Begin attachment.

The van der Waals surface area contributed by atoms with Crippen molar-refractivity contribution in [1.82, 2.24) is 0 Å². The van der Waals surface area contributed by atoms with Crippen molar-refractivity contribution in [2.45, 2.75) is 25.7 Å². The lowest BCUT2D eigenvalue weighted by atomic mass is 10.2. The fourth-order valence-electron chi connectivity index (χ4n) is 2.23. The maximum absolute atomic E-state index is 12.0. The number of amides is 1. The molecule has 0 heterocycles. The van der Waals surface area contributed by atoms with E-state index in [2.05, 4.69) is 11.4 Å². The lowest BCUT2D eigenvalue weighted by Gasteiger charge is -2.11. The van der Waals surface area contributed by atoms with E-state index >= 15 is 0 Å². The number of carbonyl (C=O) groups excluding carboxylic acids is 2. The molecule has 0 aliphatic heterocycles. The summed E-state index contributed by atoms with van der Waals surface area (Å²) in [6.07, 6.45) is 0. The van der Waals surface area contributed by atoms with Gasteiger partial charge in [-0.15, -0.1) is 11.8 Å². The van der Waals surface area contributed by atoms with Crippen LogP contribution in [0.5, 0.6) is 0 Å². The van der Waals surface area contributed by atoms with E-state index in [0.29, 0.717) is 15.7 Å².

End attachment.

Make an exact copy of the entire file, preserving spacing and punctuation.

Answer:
The van der Waals surface area contributed by atoms with Crippen molar-refractivity contribution in [1.82, 2.24) is 0 Å². The van der Waals surface area contributed by atoms with Crippen molar-refractivity contribution in [2.45, 2.75) is 25.7 Å². The lowest BCUT2D eigenvalue weighted by atomic mass is 10.2. The fourth-order valence-electron chi connectivity index (χ4n) is 2.23. The maximum absolute atomic E-state index is 12.0. The number of amides is 1. The molecule has 0 heterocycles. The van der Waals surface area contributed by atoms with E-state index in [2.05, 4.69) is 11.4 Å². The lowest BCUT2D eigenvalue weighted by Gasteiger charge is -2.11. The van der Waals surface area contributed by atoms with E-state index >= 15 is 0 Å². The number of carbonyl (C=O) groups excluding carboxylic acids is 2. The molecule has 0 aliphatic heterocycles. The summed E-state index contributed by atoms with van der Waals surface area (Å²) in [6.07, 6.45) is 0. The van der Waals surface area contributed by atoms with Gasteiger partial charge in [-0.15, -0.1) is 11.8 Å². The van der Waals surface area contributed by atoms with Crippen LogP contribution in [0.5, 0.6) is 0 Å². The van der Waals surface area contributed by atoms with E-state index in [0.29, 0.717) is 15.7 Å².